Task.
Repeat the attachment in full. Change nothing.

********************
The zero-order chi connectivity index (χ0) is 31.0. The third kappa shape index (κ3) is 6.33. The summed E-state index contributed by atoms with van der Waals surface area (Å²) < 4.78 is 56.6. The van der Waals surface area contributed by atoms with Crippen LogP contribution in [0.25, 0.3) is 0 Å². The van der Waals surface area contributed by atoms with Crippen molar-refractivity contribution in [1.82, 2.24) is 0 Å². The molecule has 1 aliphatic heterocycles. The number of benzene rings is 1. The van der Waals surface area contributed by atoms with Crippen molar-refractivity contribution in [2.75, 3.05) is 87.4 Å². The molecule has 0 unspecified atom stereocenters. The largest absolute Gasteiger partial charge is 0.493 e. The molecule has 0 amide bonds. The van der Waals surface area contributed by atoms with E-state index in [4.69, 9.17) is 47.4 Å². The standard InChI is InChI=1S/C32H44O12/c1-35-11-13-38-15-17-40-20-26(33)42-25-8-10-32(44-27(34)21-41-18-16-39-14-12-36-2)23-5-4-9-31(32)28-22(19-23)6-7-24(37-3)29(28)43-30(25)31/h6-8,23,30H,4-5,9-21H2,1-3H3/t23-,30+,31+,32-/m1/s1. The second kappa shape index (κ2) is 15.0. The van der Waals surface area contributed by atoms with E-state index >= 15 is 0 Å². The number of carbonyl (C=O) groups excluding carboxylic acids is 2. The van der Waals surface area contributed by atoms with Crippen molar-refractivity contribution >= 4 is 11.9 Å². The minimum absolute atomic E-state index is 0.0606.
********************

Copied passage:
The zero-order chi connectivity index (χ0) is 31.0. The third kappa shape index (κ3) is 6.33. The summed E-state index contributed by atoms with van der Waals surface area (Å²) < 4.78 is 56.6. The van der Waals surface area contributed by atoms with Crippen LogP contribution in [0.25, 0.3) is 0 Å². The van der Waals surface area contributed by atoms with Crippen molar-refractivity contribution in [1.82, 2.24) is 0 Å². The molecule has 1 aliphatic heterocycles. The number of benzene rings is 1. The van der Waals surface area contributed by atoms with Crippen molar-refractivity contribution in [2.75, 3.05) is 87.4 Å². The molecule has 0 unspecified atom stereocenters. The largest absolute Gasteiger partial charge is 0.493 e. The molecule has 0 amide bonds. The van der Waals surface area contributed by atoms with E-state index in [4.69, 9.17) is 47.4 Å². The standard InChI is InChI=1S/C32H44O12/c1-35-11-13-38-15-17-40-20-26(33)42-25-8-10-32(44-27(34)21-41-18-16-39-14-12-36-2)23-5-4-9-31(32)28-22(19-23)6-7-24(37-3)29(28)43-30(25)31/h6-8,23,30H,4-5,9-21H2,1-3H3/t23-,30+,31+,32-/m1/s1. The second kappa shape index (κ2) is 15.0. The van der Waals surface area contributed by atoms with E-state index >= 15 is 0 Å². The number of carbonyl (C=O) groups excluding carboxylic acids is 2. The van der Waals surface area contributed by atoms with Crippen molar-refractivity contribution >= 4 is 11.9 Å². The minimum absolute atomic E-state index is 0.0606.